When discussing “strengths” students often feel uncomfortable since they are not sure what the interviewer is looking for in an answer. In addition, students often feel like they are bragging about their skills and accomplishments when they discuss their strengths in a cover letter or interview situation. Understanding where the interviewer is coming from will make this question easier to answer.
First of all, it is most likely that the interviewer is interviewing more than one candidate. In that case, answers provided to these questions will be evaluated and compared to those of other candidates.
Tips when answering questions in an interview:
Avoid the use of vague, negative, or unimaginative answers. Using vague words such as probably, maybe, usually, etc., are not productive in an interview.
- Be specific and give examples, whenever possible. Provide specific examples of previous coursework or work experiences that illustrate relevant skills based on the internship/ job qualifications or description.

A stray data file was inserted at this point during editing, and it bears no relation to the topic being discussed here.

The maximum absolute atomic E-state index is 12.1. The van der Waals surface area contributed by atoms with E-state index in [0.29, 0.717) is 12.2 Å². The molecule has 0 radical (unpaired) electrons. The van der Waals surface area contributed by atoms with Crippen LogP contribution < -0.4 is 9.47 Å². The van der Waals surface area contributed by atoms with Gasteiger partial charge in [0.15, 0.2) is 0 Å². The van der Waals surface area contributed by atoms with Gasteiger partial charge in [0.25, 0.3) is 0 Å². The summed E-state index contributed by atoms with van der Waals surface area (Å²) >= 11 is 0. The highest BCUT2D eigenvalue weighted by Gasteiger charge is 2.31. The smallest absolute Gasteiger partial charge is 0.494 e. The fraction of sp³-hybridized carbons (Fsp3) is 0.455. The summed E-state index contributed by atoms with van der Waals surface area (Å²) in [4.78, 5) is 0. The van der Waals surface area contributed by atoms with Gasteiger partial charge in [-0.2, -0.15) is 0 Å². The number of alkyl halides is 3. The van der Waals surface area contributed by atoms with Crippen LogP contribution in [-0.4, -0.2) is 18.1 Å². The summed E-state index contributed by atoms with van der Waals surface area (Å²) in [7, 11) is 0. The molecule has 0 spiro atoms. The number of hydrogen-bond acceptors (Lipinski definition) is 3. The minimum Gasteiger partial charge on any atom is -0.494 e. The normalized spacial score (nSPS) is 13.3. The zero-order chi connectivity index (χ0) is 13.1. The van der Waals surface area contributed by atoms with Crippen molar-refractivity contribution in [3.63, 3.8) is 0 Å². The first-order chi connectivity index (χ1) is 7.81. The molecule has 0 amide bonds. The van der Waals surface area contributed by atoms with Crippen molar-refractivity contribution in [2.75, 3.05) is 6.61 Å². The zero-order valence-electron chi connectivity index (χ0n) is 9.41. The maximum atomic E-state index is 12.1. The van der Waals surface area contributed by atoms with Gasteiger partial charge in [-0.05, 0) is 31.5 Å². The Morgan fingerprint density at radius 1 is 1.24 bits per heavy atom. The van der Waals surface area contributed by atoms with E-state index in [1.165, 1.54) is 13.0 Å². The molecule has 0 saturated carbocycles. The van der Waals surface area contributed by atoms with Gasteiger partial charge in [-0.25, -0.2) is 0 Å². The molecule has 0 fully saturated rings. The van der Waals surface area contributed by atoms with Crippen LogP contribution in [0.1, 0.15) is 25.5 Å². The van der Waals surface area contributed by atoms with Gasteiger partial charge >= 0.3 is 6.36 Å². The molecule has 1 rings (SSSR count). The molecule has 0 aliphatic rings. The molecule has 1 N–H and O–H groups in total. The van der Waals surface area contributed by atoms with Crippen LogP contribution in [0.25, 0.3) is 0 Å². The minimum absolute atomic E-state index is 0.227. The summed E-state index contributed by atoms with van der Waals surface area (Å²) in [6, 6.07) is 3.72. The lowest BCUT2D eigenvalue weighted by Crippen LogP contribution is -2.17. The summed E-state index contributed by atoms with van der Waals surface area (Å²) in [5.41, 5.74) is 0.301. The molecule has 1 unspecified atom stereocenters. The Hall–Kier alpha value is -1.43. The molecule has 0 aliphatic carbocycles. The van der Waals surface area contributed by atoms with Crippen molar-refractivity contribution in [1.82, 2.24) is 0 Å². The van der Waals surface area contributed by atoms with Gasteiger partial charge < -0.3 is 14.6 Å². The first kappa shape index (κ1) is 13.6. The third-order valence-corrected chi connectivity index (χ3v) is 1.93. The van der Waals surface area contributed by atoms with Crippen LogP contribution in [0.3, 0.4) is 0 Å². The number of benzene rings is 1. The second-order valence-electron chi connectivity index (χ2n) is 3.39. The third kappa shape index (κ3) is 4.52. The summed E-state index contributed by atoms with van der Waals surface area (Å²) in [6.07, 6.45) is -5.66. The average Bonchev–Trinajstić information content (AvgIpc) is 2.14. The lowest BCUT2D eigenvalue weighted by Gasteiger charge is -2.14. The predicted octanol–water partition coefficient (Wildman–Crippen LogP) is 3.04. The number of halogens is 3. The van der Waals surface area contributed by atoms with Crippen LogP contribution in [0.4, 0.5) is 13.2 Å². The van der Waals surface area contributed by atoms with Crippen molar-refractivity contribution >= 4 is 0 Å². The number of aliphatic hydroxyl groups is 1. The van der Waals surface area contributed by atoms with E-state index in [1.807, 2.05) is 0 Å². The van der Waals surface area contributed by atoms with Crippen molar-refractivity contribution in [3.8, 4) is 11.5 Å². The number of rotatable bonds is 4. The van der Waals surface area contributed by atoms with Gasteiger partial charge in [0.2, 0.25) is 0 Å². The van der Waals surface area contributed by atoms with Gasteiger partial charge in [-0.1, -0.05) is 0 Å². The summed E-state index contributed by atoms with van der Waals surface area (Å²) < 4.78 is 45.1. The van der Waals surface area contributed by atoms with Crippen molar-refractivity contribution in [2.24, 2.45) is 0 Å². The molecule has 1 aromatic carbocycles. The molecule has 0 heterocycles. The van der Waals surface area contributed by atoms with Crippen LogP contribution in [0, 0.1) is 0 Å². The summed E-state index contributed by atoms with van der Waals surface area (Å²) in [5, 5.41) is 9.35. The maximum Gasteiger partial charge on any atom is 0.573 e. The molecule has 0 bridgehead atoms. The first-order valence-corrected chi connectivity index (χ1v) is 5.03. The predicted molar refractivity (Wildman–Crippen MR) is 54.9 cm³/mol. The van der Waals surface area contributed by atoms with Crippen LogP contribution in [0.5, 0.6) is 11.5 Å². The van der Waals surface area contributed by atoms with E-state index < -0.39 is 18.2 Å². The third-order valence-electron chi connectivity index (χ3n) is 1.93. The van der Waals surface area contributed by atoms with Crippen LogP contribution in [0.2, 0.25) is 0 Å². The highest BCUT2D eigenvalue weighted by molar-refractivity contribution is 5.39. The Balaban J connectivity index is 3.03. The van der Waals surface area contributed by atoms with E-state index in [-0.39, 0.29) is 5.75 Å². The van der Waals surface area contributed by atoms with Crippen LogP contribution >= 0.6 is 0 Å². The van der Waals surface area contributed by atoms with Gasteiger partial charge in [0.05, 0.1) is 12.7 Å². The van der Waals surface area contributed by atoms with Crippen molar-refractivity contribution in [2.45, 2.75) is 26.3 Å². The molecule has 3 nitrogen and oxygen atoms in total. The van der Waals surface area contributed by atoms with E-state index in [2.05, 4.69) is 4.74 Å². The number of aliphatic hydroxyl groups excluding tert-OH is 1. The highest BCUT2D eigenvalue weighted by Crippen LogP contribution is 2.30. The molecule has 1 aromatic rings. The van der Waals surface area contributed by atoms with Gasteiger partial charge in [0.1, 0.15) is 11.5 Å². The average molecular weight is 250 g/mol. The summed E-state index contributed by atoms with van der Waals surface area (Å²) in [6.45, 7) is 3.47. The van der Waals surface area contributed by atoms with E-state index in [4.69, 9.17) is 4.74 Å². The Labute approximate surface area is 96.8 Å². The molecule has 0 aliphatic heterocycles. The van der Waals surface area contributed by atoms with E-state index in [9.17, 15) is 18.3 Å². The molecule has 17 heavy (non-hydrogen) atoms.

- Assess your strengths by identifying your skills. Skills can be based on three areas: knowledge-based, transferable, and personal characteristics or traits. Knowledge-based skills include previous coursework or work experience that requires a certain level of expertise. These are skills based on learning, such as: language, computer, laboratory, technical, etc. Transferable skills are those that are useful in many work environments, such as: communication, interpersonal, problem-solving, etc. Personal characteristics or traits include personal values and work ethic. Individuals who work hard and complete their work based on their personal value system, establish a strong work ethic that is appreciated by most employers.
The “weaknesses” question is definitely the more difficult of the two questions to answer. The important thing to keep in mind is that the interviewer is looking for relevant information on which to base a hiring decision. Consequently, it’s important to find a way to turn the “weaknesses” question into a positive by first identifying the weakness and then illustrating specific strategies you have used to turn the weakness around. Providing examples of ways you have worked to overcome your weaknesses in the past provides employers with a sense of confidence that you will find solutions to the challenges and problems you encounter in a future internship or job.
Although the answer you provide to any one question in an interview will usually not be the deciding factor between getting hired or not (unless you make a huge blunder), maintaining a positive and can-do attitude will provide the employer with a positive impression of your skills and accomplishments and a sense of confidence in your ability to do a good job.